There is even a third player in the Microsoft Eco System which will for now only mimic instead of implementing Fluent UI. The Microsoft Graph team provides a set of future orient components named Microsoft Graph tool Kit. Instead of relying on a web development framework, they use a web standard called web components. Modern browsers natively support these web components. Like mentioned before, they cannot use Fluent UI at the moment and won’t use it until the Fluent UI framework got rewritten for the native web use.
In all fairness that there will be breaking changes twice a year in Fluent UI React and Stardust aka Fluent UI Northstar is already mentioned on the Fluent UI FAQ. Good to know, but this means that Fluent UI is unstable at the moment because of the ongoing process.
If you are looking for a more reliant solution, you might be better of to limit at least the components you use or mimic your elements the way Fluent UI look and feel or choose something different.
A while back, I wrote a blog post on how to use Bootstrap in SharePoint Framework this blog post is the rising star this year.
Reason No. 5. IE11 is dead, long live IE11
Fluent UI Fabric, by time writing, still supports IE11. Internet Explorer 11, since first release 2013, use a complete outdated technology stack. It makes it challenging to implement many design ideas on Fluent UI based on this technology stack.
The logical consequence at some point is that the support for IE 11 gets removed, to move forward. Which again has an impact on how the Fluent UI components get built. Breaking changes included.
On the other hand, Microsoft owns now three fundamentally different browsers, which are IE11, Edge, and Chromium Edge. To maintain these three versions is costly and cannot last forever. I think the support for IE 11 gets soon dropped to drive adoption and improve performance in the Microsoft 365 applications. Some newer applications such as Microsoft Teams already lost the support for IE 11, and many others will follow over time.
Especially in the light of the transition to Fluent UI, the support for IE11 gets dropped rather sooner than later.
Then again, the framework will change we face new breaking changes and component will evolve.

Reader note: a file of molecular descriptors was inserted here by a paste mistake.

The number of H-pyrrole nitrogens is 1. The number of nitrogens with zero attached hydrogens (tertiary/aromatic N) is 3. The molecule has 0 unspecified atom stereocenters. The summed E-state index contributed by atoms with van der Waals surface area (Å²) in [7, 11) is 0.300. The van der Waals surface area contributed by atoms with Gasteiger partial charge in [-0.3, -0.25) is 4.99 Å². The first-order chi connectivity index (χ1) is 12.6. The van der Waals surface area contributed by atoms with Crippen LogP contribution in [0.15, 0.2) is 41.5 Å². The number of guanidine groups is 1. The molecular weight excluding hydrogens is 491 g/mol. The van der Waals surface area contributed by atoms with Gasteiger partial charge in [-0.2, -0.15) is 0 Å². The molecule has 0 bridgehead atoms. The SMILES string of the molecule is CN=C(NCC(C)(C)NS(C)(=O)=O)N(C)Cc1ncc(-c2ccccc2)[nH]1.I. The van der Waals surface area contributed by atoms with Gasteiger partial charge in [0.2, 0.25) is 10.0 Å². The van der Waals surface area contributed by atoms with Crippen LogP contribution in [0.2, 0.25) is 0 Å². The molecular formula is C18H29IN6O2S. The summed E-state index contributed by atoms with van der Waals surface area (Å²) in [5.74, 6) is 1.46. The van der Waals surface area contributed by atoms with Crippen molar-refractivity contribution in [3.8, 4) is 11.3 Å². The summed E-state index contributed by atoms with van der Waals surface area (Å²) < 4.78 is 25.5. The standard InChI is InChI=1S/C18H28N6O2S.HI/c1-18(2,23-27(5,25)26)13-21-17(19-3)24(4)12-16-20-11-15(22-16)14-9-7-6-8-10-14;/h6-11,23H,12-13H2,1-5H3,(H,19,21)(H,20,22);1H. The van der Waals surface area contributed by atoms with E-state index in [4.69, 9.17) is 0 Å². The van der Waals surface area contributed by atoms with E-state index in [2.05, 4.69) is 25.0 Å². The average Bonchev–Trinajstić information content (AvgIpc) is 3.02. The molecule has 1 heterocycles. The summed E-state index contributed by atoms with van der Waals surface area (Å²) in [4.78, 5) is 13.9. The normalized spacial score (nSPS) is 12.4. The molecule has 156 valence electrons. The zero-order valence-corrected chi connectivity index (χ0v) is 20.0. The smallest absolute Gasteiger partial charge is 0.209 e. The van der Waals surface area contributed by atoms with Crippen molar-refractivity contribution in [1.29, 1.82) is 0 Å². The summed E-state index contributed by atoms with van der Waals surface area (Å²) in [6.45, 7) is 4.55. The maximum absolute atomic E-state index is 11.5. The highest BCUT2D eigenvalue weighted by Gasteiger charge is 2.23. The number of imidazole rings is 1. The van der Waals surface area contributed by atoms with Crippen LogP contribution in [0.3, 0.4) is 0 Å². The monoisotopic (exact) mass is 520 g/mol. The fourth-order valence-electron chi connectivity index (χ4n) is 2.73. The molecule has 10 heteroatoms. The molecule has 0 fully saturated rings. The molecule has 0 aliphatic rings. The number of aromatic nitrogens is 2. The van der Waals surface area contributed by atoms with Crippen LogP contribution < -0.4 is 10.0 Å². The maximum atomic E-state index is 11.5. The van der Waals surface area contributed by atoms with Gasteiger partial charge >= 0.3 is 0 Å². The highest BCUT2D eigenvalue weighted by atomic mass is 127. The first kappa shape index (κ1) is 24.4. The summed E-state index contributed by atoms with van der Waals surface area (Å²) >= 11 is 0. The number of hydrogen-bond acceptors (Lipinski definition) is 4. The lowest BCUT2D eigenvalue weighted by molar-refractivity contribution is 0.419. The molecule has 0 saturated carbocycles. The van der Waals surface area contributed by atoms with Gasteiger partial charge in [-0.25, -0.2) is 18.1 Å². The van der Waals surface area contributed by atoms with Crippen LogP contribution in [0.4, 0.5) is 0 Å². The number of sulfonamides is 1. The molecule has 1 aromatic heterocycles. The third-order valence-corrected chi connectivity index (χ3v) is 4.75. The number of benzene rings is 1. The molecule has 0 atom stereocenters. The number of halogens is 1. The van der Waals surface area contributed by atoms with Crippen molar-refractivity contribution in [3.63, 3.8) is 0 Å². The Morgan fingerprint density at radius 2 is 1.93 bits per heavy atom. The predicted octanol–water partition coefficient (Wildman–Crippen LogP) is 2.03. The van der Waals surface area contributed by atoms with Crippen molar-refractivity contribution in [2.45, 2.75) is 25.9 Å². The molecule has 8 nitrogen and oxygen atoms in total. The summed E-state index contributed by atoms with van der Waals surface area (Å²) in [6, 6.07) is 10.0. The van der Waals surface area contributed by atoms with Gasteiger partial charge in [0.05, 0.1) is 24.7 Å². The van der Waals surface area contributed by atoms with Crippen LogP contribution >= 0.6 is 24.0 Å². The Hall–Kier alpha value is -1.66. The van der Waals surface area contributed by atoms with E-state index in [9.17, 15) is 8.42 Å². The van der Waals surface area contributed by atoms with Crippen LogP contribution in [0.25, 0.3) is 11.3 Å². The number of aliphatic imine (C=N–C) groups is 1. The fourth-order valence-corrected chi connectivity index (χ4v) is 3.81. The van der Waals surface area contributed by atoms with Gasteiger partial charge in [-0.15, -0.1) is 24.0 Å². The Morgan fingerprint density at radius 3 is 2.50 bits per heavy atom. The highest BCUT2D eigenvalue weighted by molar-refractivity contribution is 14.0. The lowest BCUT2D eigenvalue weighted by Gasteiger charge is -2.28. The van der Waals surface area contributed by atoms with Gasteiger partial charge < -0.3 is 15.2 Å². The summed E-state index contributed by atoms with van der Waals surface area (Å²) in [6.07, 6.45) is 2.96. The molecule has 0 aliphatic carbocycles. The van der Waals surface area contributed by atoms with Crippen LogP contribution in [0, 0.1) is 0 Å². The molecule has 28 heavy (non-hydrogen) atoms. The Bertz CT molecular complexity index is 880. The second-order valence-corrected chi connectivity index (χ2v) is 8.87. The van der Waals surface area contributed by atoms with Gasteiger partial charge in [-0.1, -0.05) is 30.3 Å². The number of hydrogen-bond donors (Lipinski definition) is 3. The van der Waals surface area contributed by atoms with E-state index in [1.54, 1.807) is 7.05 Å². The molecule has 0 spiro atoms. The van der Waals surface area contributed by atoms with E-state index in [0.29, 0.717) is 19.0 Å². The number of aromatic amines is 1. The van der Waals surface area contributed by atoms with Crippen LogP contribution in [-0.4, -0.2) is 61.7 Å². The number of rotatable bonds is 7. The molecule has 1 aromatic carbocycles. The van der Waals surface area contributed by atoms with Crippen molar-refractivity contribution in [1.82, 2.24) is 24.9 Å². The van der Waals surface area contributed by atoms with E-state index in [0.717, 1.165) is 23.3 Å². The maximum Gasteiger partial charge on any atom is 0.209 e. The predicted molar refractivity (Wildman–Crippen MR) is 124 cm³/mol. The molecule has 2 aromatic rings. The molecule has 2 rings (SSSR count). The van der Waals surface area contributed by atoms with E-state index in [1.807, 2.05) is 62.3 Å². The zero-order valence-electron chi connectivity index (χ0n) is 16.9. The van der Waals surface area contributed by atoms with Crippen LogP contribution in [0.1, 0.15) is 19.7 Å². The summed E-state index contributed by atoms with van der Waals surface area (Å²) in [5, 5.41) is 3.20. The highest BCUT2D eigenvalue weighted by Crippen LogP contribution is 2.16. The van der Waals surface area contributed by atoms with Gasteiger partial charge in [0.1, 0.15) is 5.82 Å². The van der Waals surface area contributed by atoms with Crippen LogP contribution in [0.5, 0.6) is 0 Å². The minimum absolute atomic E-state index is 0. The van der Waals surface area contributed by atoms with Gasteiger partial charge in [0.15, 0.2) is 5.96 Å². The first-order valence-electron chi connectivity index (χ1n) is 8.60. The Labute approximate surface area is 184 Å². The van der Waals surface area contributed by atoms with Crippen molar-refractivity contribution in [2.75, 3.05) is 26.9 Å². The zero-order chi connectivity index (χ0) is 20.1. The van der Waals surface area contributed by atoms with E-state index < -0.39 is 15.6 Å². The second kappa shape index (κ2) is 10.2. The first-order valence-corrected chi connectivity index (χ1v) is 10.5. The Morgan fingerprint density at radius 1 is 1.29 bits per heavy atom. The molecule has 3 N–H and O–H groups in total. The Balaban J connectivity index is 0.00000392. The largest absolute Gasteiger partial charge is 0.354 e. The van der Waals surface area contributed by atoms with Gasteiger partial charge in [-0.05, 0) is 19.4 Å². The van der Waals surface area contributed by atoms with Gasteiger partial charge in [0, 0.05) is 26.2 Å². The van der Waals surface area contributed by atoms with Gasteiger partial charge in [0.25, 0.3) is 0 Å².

Microsoft put a lot of effort in Fluent UI not even in the developer community but also on design related sites like the following:
- Abduzeedo: Microsoft Introduce Fluent Design System
- Abduzeedo: Microsoft Design opens Fluent UI, a collection of frameworks for next-gent experiences.
- Verge: MICROSOFT WANTS EVERYONE TO FOLLOW ITS LEAD WITH ITS NEW MOBILE DESIGN
I see a problem with that kind of marketing because Microsoft is not able yet to deliver on the promises. Too many things are in fluent, pun intended, and not graspable.
Microsoft kicked off the redesign process, but there are considerable gaps in design and development. We will see what the future will bring. This process is not a sprint; it is a Marathon that maybe take three to five years. On the way, there are many stepping stones we come across.
Fluent UI is not down, yet we are just the beginning.
Google’s Material Design took five years to implement and improve across their applications, but now they have a complete design theory and technological implementations.
I love Microsoft to succeed with Fluent UI. Many of their visions are tremendous and look promising. For now, many things are just visions in beautiful animated Marketing videos. The reality paints a different picture at the moment with just a merge of two different frameworks.
So should you use Fluent UI now? I think using Fluent UI at the moment is to subscribe to a beta program. You need to keep in mind that not only you need to adopt the current existing components but also Microsoft need to invest a considerable effort bringing their first-party elements to Fluent UI.
Precisely this first-party components will shape and change the future of Fluent UI.
The change to Fluent UI won’t happen overnight. Even if some things look like Fluent UI in SharePoint already, they are not yet Fluent UI. Technically Office Fabric version 6.0 with Fluent UI Fabric theme.
What we have at the moment are pattern libraries and some design assets. I miss many of the design ideas around Fluent UI the design theory. I think there is too many still in the dark and using Fluent UI Web feels like a gamble with uncertain outcome to be used in a production project.
Comparing Fluent UI to Googles Material design is unfair because Microsoft is just at the beginning to lead their experiences in the next-generation design.
The last time Microsoft introduced something like Fluent UI was Metro UI. Initially designed for mobile was then directly put on Windows 8 without further improvements and adaptation to different user experiences. We all know how this ended.
Through the failing of Metro UI, a lot of trusts got destroyed on Microsoft in the design community. A lot of designers first well-received Microsoft efforts. People in general now are cautious, and I will be too in case of design and development using Fluent UI.
As always let me know what your thoughts are?
Also published on Medium.